To make your batter, mix all of the ingredients together. You want it to be fairly thick. Thick enough to nicely coat your meat. If it really is too ‘cement’ like, as cornstarch can be, add more water a tablespoon at a time. You shouldn’t need more than two. Pat off your beef with paper towel to ensure there is no excess liquid. Excess liquid will dilute your batter and won’t allow the outcome to be light and airy.
Now you are ready to fry your beef! I use a deep fryer, but if you don’t have one, a pan with a few inches of oil will work just fine. Place the beef into the oil piece by piece and keep it moving to ensure they don’t stick together. Flip the beef over once the first side is golden brown. I fry the beef in batches, placing each batch into a bowl I keep heated on the warming element of my stove. Once you reach the final batch, wait for the beef to reach the doneness of the previous portions. Then, add all the beef back into the oil for a double fry. This is a trick many restaurants use to freshen up deep fried foods. It also makes food extra crisp when they are double fried. Let it fry until it is a deep golden brown. Immediately add the beef into the sauce and serve.
CRISPY GINGER BEEF
Simple Chinese takeout at home.
- 1 sirloin steak
- 1 tbsp Chinese soy sauce
- 1 tbsp Chinese vinegar
- 1 tbsp peanut oil
- 1/3 cup grated ginger
- 4 cloves of grated garlic
- 1 large carrot julienned
- 1/2 green pepper thinly sliced
- 1/2 an onion sliced (optional)
- 3 tbsp dark soy sauce
- 2 tbsp chinese vinegar
- 2 tbsp white vinegar
- 1 tbsp sesame oil
- 1/4 cup white sugar
- 1/4 cup brown sugar
- 1/4 cup beef broth
- Dried chilies to your taste
- 1 tbsp cornstarch
- 2 tbsp water
- 1/2 cup flour –
- 1/2 cup corn starch
- 1 tsp baking soda
- 1 tsp baking powder
- 1/2 tsp salt
- 1/4 tsp white pepper
- 1 tsp golden sugar
- 1/2 cup water + 2 tbsp if needed
- 1 tsp sesame oil (optional
- Put the beef in the freezer for 30 minutes. Then, take partially frozen beef, and slice into thin strips, slicing each strip in half again lengthwise.
- Place the meat in a medium bowl to marinade with soy sauce and vinegar. Marinade the meat for at least 2 hours, overnight is ideal.
- Cut the vegetables and grate the ginger and garlic with a micro plane.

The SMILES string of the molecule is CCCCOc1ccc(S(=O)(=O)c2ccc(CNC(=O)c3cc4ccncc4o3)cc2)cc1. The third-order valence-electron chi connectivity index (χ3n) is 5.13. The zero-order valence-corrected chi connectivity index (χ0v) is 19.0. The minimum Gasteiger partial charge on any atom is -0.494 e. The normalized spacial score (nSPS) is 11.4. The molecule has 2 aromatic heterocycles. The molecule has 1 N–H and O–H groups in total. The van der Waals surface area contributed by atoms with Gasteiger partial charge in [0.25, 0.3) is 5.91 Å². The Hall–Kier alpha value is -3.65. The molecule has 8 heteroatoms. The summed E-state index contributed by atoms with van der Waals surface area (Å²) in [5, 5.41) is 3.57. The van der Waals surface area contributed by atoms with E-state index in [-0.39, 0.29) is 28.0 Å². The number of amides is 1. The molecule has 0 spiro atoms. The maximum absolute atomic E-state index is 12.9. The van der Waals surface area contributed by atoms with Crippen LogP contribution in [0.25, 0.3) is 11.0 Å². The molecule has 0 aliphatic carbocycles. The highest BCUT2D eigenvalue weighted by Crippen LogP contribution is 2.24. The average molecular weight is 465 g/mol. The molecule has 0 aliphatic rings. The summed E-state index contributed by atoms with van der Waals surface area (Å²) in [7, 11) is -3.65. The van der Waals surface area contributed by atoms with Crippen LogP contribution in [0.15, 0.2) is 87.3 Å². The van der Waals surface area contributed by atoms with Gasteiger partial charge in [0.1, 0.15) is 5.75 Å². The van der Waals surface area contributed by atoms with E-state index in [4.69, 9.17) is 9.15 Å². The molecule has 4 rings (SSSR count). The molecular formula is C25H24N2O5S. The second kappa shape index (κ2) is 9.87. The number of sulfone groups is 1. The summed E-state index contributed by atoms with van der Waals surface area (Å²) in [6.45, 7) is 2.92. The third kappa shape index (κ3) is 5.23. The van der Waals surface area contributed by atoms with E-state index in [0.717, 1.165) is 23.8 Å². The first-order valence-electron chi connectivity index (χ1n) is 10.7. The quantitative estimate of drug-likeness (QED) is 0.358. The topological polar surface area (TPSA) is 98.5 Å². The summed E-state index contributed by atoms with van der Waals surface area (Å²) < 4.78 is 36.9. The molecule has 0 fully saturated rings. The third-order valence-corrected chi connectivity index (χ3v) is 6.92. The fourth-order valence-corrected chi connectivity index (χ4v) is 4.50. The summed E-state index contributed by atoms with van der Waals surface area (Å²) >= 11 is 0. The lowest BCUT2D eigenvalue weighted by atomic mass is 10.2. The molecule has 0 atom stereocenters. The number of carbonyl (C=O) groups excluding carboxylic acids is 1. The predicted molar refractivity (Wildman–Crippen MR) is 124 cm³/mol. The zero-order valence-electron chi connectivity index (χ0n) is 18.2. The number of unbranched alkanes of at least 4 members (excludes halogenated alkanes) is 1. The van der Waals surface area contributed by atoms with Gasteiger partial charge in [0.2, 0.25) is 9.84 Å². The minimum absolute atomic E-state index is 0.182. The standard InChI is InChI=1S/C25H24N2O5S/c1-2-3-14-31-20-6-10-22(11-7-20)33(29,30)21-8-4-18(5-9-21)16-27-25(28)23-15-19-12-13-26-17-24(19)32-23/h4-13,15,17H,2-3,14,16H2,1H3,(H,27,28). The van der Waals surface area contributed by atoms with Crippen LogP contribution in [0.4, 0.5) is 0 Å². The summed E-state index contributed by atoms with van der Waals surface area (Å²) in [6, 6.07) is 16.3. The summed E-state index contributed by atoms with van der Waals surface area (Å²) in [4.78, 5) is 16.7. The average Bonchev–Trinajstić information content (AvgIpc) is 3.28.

- Heat a saucepan on medium heat with a tablespoon of peanut oil. Add the ginger and garlic. Sauté until lightly golden, continually stirring and watching that it doesn’t burn.
- Add the vegetables into the pan and sauté until softened, and garlic has not turned too dark.
- Add all other sauce ingredients to the pan except for the cornstarch and water. Simmer on medium heat until vegetables are fully softened and a small amount of liquid has reduced.
- Make a slurry by dissolving cornstarch and water together in a dish. Mix well, and pour into the sauce mixture. Stir until incorporated. You may need to turn up the heat at this point to ensure sauce thickens completely. Continue stirring until desired thickness has been achieved. Keep on low heat to maintain temperature.
- Mix all of the ingredients for the batter. Whisk together until you reach desired thickness. This batter is on the thicker side, so be cautious to not thin it out too much.
- Pat dry the pieces of beef marinating to ensure all liquid is gone. Place the beef into the batter and mix around until all pieces are fully coated.
- Place pieces of meat individually into a deep fryer, or a pan with a few inches of hot oil. Cook the beef in batches so as to not over crowd the surface. Fry until the beef turns golden, and flip over. Remove the beef and keep hot in a dish on a warming element, or in the oven at 200·F.
- Once the final batch is in the deep fryer, and it has reached the same doneness as the previous portions- add everything back into the oil keeping everything moving. Cook until beef is a deep golden brown.
- Shake off excess oil and immediately add beef into the sauce. Toss to coat, and serve with a garnish of green onion.